Take care,
Louis



[This message has been edited by Louis Swaim (edited 03-29-2006).]
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Postby Rich » Thu Mar 30, 2006 12:05 am

Hi all,

Interesting watching this one pan out. I've had some thoughts, but I've held back to let them ferment a little before jumping in.

To my mind, conscious movement is a process of refining movement and intention until the two are instantaneous and unseparated.

For example, to begin with movement is haphazard, and the consciousness only knows about part of it. We are not aware in the beginning that an arm is stuck out way too far, or our shoulders are hunched up, or our backside is stuck out. Only when corrected do we become aware of these errors, and as we recieve a correction, we become more aware of these parts of our bodies. Gradually we incorporate these parts of ourselves into our body awareness. This takes persistant conscious effort, and is one level of meaning to the phrase. Another meaning is conscious as opposed to unconscious (i.e become aware that our arm is too straight, rather than remaining unaware)

Then there is the consciousness of the intention of the movements - the applications that drive the postures. We incorporate this aspect into each part of each movement, while still ironing out the errors, the wasted energy, the inneficiencies. To begin with this is painstaking and the applications take time, thought and effort to become smooth. We add another layer of consciousness to our form and with it we are driven to repeat the first layer for further refinement. So we have another meaning here, as in "conscious of the movement's purpose".

Gradually we refine our movement and our understanding to the point where we gain the "shenming". We reach a level of understanding and ability that are fused and well tempered. At this point, the conscioussness moves and the body moves. The body moves (by the force of another perhaps) and so our conscoussness moves. This is another meaning to the phrase. "movement driven directly by consciousness" or "movement initiated by perception".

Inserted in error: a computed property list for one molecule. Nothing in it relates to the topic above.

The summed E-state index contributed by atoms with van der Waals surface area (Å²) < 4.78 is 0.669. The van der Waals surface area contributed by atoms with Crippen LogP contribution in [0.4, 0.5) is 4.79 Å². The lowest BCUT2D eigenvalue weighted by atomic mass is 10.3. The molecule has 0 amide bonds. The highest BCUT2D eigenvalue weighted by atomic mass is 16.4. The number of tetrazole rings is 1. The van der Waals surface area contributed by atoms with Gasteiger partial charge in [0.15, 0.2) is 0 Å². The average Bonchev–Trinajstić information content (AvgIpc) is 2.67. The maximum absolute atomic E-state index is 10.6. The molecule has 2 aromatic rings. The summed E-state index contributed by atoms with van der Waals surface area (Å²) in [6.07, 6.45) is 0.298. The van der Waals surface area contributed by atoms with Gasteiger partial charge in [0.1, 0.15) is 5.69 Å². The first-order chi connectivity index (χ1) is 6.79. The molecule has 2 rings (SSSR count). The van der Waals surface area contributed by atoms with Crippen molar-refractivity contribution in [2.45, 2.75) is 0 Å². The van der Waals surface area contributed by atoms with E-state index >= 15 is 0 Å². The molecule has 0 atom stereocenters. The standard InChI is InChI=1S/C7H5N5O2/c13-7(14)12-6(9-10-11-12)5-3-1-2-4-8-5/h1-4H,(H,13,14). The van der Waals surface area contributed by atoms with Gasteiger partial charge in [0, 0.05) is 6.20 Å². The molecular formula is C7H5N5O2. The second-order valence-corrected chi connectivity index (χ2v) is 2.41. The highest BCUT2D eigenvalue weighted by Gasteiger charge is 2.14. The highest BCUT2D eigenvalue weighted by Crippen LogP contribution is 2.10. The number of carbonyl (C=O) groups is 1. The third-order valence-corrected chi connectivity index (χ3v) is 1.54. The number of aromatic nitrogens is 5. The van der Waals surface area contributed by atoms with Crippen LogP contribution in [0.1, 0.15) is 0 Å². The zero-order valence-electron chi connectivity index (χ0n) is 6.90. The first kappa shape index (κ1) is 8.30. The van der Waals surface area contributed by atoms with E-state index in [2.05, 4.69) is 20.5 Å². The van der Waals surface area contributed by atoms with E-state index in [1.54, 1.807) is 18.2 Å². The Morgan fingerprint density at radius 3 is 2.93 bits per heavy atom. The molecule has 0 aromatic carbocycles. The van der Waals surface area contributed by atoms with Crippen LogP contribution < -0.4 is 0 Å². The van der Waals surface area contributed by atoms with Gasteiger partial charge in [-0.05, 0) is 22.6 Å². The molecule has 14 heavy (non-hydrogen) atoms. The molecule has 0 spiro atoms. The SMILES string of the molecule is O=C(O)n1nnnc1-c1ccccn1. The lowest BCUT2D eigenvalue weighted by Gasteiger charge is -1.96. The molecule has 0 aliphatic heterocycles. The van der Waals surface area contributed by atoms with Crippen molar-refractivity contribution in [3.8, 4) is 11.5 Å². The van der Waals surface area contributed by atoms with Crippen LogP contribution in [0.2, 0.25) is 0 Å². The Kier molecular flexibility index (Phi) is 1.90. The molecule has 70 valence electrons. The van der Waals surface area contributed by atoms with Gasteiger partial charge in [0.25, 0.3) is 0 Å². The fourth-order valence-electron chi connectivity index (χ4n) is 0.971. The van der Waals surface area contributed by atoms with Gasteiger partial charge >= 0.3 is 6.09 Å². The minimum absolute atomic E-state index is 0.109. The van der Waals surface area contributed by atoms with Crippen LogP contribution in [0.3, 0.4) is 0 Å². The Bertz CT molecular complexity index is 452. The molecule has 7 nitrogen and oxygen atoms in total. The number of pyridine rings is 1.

Loius' references to other skills are apt. For example, I am a musician and a potter and can relate well to this with regards to skill at an instrument or with clay. The stages of refinement apply to these skills also (as well as riding a bike, or dancing, or whatever) - diligence, patience, payoff. A good example would be how years ago, I used to have to consciously will my fingers to do my bidding, cursing them for their clumsiness. I would have to work and work and work to play a peice without hashing it up somewhere along the way. Nowadays, I can pick up a guitar and let go. My fingers do the work by themselves. Or more precisely, wherever my mind goes, my fingers make it happen - I don't have to tell them anything, they just follow my mind without pause (on a good day!). I don't even need a piece of music in mind - I can spontaneously make one up by letting go and allowing my hands to take over. I was doing just that the other day when it struck me that this is what conscious movement and "shenming" is (at least, in MY understanding).